lves in a more decent manner than could have been expected.
Their thefts were confined chiefly to horses and mules, (every one of which were taken,) to corn and bacon, hogs and fowls.
Among those who were most indeed treated was Mrs. Col. Harris, the wife of Gen. Beauregard's chief engineer.
This most estimable lady was very harshly treated — had her house broken into, and much of her furniture, &c., broken, and every living thing on the place, save the human beings, killed.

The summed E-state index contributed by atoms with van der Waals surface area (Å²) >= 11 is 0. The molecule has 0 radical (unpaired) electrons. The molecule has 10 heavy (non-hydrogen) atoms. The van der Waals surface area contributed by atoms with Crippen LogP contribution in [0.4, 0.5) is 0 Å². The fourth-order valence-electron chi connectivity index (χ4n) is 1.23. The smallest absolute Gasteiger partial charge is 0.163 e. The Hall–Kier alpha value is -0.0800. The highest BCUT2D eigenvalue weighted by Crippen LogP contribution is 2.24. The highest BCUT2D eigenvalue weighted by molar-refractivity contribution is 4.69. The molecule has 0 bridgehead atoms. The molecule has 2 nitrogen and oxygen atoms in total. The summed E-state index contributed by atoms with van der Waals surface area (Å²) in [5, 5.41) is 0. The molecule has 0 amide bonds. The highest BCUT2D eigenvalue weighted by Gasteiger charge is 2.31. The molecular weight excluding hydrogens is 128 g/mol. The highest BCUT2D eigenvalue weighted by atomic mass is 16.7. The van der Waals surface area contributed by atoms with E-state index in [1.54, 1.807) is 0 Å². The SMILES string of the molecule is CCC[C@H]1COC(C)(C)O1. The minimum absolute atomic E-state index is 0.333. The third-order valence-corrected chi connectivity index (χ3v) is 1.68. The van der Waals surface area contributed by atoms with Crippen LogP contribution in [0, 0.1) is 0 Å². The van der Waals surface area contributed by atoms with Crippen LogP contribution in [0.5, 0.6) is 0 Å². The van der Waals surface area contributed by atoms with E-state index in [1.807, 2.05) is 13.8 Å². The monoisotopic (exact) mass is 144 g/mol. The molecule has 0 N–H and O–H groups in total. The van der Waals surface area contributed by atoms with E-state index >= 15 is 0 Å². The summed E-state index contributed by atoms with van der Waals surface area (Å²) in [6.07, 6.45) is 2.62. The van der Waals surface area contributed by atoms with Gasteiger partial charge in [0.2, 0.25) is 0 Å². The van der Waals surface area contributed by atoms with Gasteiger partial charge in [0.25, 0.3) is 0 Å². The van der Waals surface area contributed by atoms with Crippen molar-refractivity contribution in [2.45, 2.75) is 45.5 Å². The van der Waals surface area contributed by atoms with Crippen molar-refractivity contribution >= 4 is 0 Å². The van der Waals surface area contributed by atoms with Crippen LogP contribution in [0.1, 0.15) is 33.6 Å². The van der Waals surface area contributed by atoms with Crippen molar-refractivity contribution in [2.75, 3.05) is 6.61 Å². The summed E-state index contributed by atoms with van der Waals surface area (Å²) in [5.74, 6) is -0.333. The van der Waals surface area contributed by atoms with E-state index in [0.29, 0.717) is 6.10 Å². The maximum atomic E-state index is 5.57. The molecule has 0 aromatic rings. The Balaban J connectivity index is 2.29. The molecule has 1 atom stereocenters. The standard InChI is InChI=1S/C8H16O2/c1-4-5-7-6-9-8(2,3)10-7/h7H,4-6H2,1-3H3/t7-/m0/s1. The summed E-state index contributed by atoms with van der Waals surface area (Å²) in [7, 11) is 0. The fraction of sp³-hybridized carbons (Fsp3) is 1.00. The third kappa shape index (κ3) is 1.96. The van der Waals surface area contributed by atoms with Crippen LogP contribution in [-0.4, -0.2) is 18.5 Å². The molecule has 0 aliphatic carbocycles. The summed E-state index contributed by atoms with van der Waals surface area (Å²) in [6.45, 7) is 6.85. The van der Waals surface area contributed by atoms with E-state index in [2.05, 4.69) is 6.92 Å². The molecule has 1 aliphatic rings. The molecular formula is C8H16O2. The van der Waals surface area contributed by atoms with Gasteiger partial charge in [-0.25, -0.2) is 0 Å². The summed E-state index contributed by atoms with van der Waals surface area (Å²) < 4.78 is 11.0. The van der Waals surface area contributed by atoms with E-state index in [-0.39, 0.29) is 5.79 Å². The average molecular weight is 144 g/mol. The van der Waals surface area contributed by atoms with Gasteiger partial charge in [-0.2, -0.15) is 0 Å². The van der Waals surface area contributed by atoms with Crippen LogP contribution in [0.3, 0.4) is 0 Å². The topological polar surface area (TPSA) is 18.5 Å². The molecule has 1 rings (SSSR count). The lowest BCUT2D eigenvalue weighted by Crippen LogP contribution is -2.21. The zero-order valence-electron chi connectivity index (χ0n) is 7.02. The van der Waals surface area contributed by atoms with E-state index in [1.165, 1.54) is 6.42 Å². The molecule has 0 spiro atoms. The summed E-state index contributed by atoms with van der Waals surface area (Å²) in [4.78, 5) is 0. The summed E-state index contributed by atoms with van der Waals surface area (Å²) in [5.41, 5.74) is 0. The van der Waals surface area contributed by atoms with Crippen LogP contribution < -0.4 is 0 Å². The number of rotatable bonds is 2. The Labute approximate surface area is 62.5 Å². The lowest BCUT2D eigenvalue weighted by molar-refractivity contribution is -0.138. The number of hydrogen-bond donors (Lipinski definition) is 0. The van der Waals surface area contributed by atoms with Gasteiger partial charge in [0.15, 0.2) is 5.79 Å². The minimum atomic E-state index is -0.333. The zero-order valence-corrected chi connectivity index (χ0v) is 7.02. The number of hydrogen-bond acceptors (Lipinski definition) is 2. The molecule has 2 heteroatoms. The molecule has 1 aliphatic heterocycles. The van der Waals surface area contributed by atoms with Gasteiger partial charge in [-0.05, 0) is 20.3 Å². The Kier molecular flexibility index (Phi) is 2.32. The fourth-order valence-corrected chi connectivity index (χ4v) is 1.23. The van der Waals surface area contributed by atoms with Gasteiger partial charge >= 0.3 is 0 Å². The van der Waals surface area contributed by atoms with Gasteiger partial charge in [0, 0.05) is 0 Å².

At Mr. Woodson Payne's, Col. Wm. Winston's, and Mr. Jas. Thompson's, they behaved nearly us badly.--On leaving the cross roads they killed all the horses and mules that they could not carry off with them.
Some two hundred were knocked in the head.
The neighborhood will, of course, for some time be intolerable.
The narrow escape of Lt. Harmar Gilmer, of the engineer corps, formed one of the most interesting events of the raid.
He had in his possession a very valuable to pographical map of an importan